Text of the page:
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Kainate receptors, or KARs, are non-NMDA ionotropic receptors which respond to the neurotransmitter glutamate. They were first identified as a distinct receptor type through their selective activation by the agonist kainate, a drug first isolated from red alga Digenea simplex. KARs are less well understood than AMPA and NMDA receptors, the other ionotropic glutamate receptors. Kainate receptors are involved in excitatory neurotransmission by activating postsynaptic receptors, and in inhibitory neurotransmission by modulating release of the inhibitory neurotransmitter GABA through a presynaptic mechanism.

Contents

Structure

There are five types of kainate receptor subunits, GluR5 (GRIK1), GluR6 (GRIK2), GluR7 (GRIK3), KA1 (GRIK4) and KA2 (GRIK5), which are similar to AMPA and NMDA receptor subunits and can be arranged in different ways to form a tetramer, a four subunit receptor.[1] GluR5-7 can form homomers (ex. a receptor composed entirely of GluR5) and heteromers (ex. a receptor composed of both GluR5 and GluR6), however, KA1 and KA2 can only form functional receptors by combining with one of the GluR5-7 subunits.

Each KAR subunit begins with an extracellular N-terminal segment, which forms part of the neurotransmitter binding cleft called S1. This segment then passes through the cell membrane, forming the first of three membrane spanning regions called M1. The M2 segment then begins on the cytoplasmic face of the membrane, pushes into the cell membrane about half way, and then dips back out to the cytoplasm. This segment has been termed the "p loop", and as is the case of closely related AMPA receptors, determines the calcium permeability of the receptor. M2 turns into M3, another transmembrane spanning segment which emerges on the extracellular face to complete the neurotransmitter binding site (a portion called S2). M4 begins extracellularly, and passes again through the membrane into the cytoplasm, forming the C-terminal of the protein.

Conductance

The ion channel formed by kainate receptors is permeable to sodium and potassium ions. The amount of sodium and potassium the channels allow through their pores per second (their conductance) is similar to that of AMPA channels, at about 20 pS. However, the openings of KARs are much shorter in duration than AMPA openings. Their permeability to Ca++ is usually very slight but varies with subunits and RNA editing at the tip of the p loop.[2]

Roles

Kainate receptors play a role in both pre- and postsynaptic neurons.[2] They have a somewhat more limited distribution in the brain compared to AMPA and NMDA receptors, and their function is not well defined.

KARs have been implicated in causing epilepsy and sensory transduction.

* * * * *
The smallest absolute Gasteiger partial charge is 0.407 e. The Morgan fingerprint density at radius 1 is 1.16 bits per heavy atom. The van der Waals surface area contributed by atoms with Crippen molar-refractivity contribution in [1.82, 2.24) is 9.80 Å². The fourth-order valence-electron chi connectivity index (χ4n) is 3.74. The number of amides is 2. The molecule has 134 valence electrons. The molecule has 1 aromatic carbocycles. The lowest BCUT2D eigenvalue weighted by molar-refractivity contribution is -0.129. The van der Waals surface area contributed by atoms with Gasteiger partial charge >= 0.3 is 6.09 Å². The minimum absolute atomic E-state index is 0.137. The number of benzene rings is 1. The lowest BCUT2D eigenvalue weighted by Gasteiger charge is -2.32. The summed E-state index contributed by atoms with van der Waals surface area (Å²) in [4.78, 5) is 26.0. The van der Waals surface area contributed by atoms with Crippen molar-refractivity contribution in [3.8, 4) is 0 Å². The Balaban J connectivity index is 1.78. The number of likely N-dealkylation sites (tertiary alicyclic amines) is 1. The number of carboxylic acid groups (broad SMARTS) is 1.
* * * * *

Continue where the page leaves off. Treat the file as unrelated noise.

Plasticity

Unlike AMPA receptors, kainate receptors play only a minor role in signaling at synapses.[3]

Rather, kainate receptors may have a more subtle role in synaptic plasticity, affecting the likelihood that the postsynaptic cell will fire in response to future stimulation.[4][5] Activating kainate receptors in the presynaptic cell can affect the amount of neurotransmitters that are released[6][3][2][5] This effect may occur quickly and last for a long time,[6] and the effects of repetitive stimulation of KARs can be additive over time.[5].

Antagonists

See also

References

  1. ^ Dingledine R, Borges K, Bowie D, Traynelis SF (1999). "The glutamate receptor ion channels" (abstract). Pharmacol. Rev. 51 (1): 7–61. PMID 10049997. http://pharmrev.aspetjournals.org/cgi/content/abstract/51/1/7.  
  2. ^ a b c Huettner JE (2003). "Kainate receptors and synaptic transmission". Prog. Neurobiol. 70 (5): 387–407. doi:10.1016/S0301-0082(03)00122-9. PMID 14511698.  
  3. ^ a b Song, I., Huganir R.L. 2002. Regulation of AMPA receptors during synaptic plasticity. Trends in Neurosciences, 25(11), 578–589.
  4. ^ Contractor A, Swanson GT, Sailer A, O'Gorman S, Heinemann SF (2000). "Identification of the kainate receptor subunits underlying modulation of excitatory synaptic transmission in the CA3 region of the hippocampus" (abstract). J. Neurosci. 20 (22): 8269–78. PMID 11069933. http://www.jneurosci.org/cgi/content/abstract/20/22/8269.  
  5. ^ a b c Mayer ML (2005). "Crystal structures of the GluR5 and GluR6 ligand binding cores: molecular mechanisms underlying kainate receptor selectivity". Neuron 45 (4): 539–52. doi:10.1016/j.neuron.2005.01.031. PMID 15721240.  
  6. ^ a b Schmitz D, Mellor J, Nicoll RA (2001). "Presynaptic kainate receptor mediation of frequency facilitation at hippocampal mossy fiber synapses". Science 291 (5510): 1972–6. doi:10.1126/science.1057105. PMID 11239159.  

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